Tuesday, May 5, 2009
I am not a mother to children. God did not have that in His plans for me, and I am at peace with His choice. However,I am a mother and caregiver to many many many of His creations, most of whom were rescued from their former unloved and uncared for lives. If only people would stop and watch.....I mean really watch..... animals around them, they would learn so much and perhaps even grow to love and appreciate what they see. But this blog entry isn't about that. It is a look at Mother's Day.....Farm style!
Every mom has a different style of mothering. This holds true regardless if the mom is a person or an animal. There is the overprotective mom, the adoptive mom who doesn't differentiate between blood and choice, the nurturing mom, the laid back mom, the mom who is still in mothering mode even tho her kids are grown.....well, the list could go on and on.
I will start with ZaZa, our little white silky banty hen. She sat on her eggs last year and successfully hatched 2 chicks. Truthfully, they weren't even her eggs, they belonged to a couple of much larger hens, but she didn't care, and she loved those eggs and loved her subsequent chicks. It didn't take long for them to grow up, and become twice as large as their mama. Even after the chicks developed feathers and could fly up to the roosts at night, ZaZa would choose the nesting box instead, and carefully attempt to cover her teenagers with her wings. Finally, one of them left on her own, and decided that roosting was a less crowded sleeping option. Fast forward a year......Would you believe that ZaZa still sleeps in a nesting box with her one chick (who is now huge!) almost every night. Both mom and baby are in denial that the inevitable "growing up" has happened I think.
Oprah, our fluffy, talkative black Americauna hen, got broody earlier this year, and we decided to let her sit on a clutch of eggs. 4 of them hatched. There just isn't anything much cuter than a baby, any baby, don't you think? We put them in their heated "nursery" with mom, and she proceeded to teach them about life.....what to eat, how to eat it, danger signals, how to drink water, etc. Yes, a baby chick will eventually learn most of this on its own, but Oprah was shooting for the Mother Hen of the Year Award. When I would give her favorite treats of strawberries, she would hold them in her beak and simultaneously call to her chicks, and then hold the strawberry while they pecked at it. Only when the chicks were done would she eat the leftovers (sound familiar, moms?). We watched as she led her little chickadees through the first 6 weeks of life, and when we finally returned them all to our chicken coop, she continued to teach them more life lessons, returning to the nesting box each night to tuck in the babies under her wings. Then.....one night.....it happened. Oprah must have decided that she had had enough of motherhood, so she flew the coop (so to speak), and spent the night with her girlfriends on the roost. I was in the yard and heard a terrible ruckus coming from the coop and went over to investigate. All four chicks were sitting in the nesting box looking at mom and peeping up a storm. They were furious for being left alone, and were giving mom an awful tongue lashing.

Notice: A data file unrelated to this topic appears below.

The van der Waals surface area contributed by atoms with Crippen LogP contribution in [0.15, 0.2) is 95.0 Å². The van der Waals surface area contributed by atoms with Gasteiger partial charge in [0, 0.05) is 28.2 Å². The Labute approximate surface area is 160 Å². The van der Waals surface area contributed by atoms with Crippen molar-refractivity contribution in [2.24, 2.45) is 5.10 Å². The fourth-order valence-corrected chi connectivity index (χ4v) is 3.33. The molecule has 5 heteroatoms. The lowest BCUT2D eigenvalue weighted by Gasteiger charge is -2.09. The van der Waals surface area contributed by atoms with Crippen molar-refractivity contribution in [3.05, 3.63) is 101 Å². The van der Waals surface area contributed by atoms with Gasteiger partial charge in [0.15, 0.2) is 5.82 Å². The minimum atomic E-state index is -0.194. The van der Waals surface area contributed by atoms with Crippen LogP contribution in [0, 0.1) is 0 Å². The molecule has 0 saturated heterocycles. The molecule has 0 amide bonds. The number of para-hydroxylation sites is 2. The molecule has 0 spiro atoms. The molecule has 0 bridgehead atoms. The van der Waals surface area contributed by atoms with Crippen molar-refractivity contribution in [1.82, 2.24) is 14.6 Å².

Oprah was ignoring them, and had already started to go to sleep. It was so comical, but I also felt sorry for the babies. Oprah had done her job, and it was time to really grow up.
I posted an entry back in February about our loss of Dooley, an almost 2 year old gelding. In it, I mentioned his mom, Waco. Waco is perhaps the most attentive horse mom I have known. Each foal she has given birth to has had the ultimate "mom" experience. Waco is always aware of where her babies are, she talks to them constantly, and clearly just revels in being a mom. She is such "a mom" that she will try to adopt other foals in the pasture. I have witnessed her standing, making every attempt to get a foal that wasn't hers to nurse (this is not common in the horse world). Waco mourned Dooley's death, and would look for him, calling for him frequently. This went on for about 2 weeks. It was oddly comforting to know that I was not mourning alone, and we shared our tears. I was describing Waco's version of mothering to my own mother a couple of years ago, and finished my description by saying ".....so Mom, if you were a horse, I'd have to say you'd be Waco" . After a brief silence, my mom replied, "I think that is one of the nicest things you've ever said about me". Not all people would see the compliment in my statement, but my mom did. She knows how much I love and respect "my kids" and understands the animal lingo and analogies that frequently enter into conversation. My mom is most definitely a "Waco", with a little "ZaZa" thrown in the mix.
Finally, on Mother's Day on the farm, who could forget The Queen? The saying, "if mama ain't happy, ain't nobody happy" most definitely holds true in bee hives. The queen does set the mood of her hive. If she is moody or irritable, you will definitely have an emotionally unstable hive. Likewise, if you have a gentle queen, you will have a calm hive. Beyond emotions, the queen also sets the style and layout of the comb (messy or organized?). She must be a strong leader for the sake of her family. If she is not, the worker bees will eventually lose their strong work ethic and the hive will become weaker because of it. I think the queen has set a high standard for all moms everywhere.
So, kudos to all you moms out there, and Happy Mother's Day from me and all of "my moms" at Ararat Acres. We hope you have a wonderful day!